By BRUCE DENNILL
Lord Of The Dance: Dangerous Games / Directed by Michael Flatley / Teatro, Montecasino
It’s no good either trying to avoid the monstrous ego of Michael Flatley when going to watch Lord Of The Dance: Dangerous Games. It’s all over ther production, from his surname above the title on the poster and the programme to his likeness plastered all over the merchandise to his appearance via video – the audiovisual aspects of the staging are impressive – at the beginning of the show, alongside his young son, whose name is Michael St James Flatley, and alone (but in triplicate) at the end of the show. There’s also a montage of material from the 20 years over which Lord Of The Dance has been in existence, with footage of Flatley himself the most prominent element. Additionally, inside the programme, audiences are given a tour of Flatley’s wardrobe. Just because.
In the presence of such exalted arrogance, it is comforting to note that Flatley has and continues to deliver at the level he claims to operate. He appeared in some performances on this run and generated good feedback for his performances, and with Dangerous Games, he has ensured that an artform that exploded into the mainstream partly because of its novelty value (Irish dance was not a phenomenon well-known internationally) has maintained its appeal by updating the way it is presented. And more importantly, maintaining the quality of the dancing.
There have been other variations of the basic formula, with Feet Of Flames – based around Flatley’s solo of that name and featuring new staging ideas and Celtic Tiger, an imagining of the Irish people’s journey through history, being two previous updates of the Lord Of The Dance.
Dangerous Games adds a bit of science fiction and futuristic visuals to the mix, as well as upping the sex appeal somewhat. The story is a reason for a number of costumes and audiovisual effects and very little more. Essentially, there’s a good guy, a bad guy, a temptress and a narrator type who looks a bit like a fish (plus peripheral characters). There’s some happy scenes and some scenes featuring a touch of aggression. Very church holiday club, or Form 4 Drama practical. Simple to the point of being simplistic.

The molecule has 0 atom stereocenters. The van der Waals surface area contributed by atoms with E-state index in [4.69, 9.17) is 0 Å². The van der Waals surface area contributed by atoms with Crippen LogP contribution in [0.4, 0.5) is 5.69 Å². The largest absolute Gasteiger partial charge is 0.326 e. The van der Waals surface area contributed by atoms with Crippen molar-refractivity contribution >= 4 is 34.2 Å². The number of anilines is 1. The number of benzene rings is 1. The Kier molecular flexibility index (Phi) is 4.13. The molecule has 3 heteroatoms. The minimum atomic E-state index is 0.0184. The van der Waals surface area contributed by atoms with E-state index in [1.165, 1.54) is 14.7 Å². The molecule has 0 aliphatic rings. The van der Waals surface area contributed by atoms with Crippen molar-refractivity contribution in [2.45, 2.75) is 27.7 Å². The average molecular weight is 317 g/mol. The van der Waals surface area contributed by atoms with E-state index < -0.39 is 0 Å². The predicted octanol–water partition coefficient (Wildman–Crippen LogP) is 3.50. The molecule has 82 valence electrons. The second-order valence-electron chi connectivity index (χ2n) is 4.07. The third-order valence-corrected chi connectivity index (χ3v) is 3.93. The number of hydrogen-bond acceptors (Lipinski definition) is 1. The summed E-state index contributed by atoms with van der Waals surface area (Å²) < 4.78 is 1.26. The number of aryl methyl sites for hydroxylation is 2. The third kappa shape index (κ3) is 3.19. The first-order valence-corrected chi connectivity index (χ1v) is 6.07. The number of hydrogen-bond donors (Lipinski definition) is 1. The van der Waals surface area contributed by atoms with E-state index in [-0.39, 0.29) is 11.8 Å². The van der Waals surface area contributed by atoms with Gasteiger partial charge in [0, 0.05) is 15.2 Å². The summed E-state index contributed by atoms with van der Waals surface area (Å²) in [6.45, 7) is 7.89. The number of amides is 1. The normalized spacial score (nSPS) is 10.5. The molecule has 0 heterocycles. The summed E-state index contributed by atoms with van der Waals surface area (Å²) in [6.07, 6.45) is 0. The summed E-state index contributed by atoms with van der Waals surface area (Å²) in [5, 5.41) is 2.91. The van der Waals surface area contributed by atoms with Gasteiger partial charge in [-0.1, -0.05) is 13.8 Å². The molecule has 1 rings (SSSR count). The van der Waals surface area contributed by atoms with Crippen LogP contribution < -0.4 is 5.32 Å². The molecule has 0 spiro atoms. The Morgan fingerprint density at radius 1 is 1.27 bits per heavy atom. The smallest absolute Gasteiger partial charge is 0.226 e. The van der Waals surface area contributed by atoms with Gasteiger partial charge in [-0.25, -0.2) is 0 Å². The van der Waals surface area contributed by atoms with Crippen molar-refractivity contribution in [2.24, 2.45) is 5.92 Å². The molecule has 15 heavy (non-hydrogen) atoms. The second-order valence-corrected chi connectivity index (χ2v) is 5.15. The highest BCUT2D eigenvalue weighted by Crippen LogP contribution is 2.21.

Inside this guileless framework, the real strengths of the production are allowed all the room they need to astound and energise audiences. Despite the very rare technical hitch (a click on the soundtrack up front and a slightly late musical cue in the encore), the dancers – however many of them there are onstage – are always perfectly in sync. When they’re tapping, the steps are thrillingly amplified. It’s difficult to determine how it’s done in technical terms (are there microphones under the elevated mats on which they dance; are they dancing to a track?) but it’s not easy to cynically consider these questions for too long, as however they’re achieving it, they’re doing so with mind-boggling prowess.
The cast are all beautiful people, taut-muscled athletes all, and the plot calls for a number of outfits that unashamedly show off these physical attributes. As such, Dangerous Games is certainly some distance away from the relatively wholesome cultural presentation of the original presentation, though it’s never even vaguely smutty. Chauvinistic? To a degree, yes – but as mentioned, the story around which the dancing takes place is unsophisticated, and ironing out issues as complex as patriarchy and reactions to it in such a context could not have been done to any satisfying degree.
Ultimately, Lord Of The Dance: Dangerous Games entertains. It’s packed with energy, vigour, rhythm and talent, and the weaker parts of the formula are relegated to the periphery. You should go for the dancers and the dancing, and provided you do, you will love the show.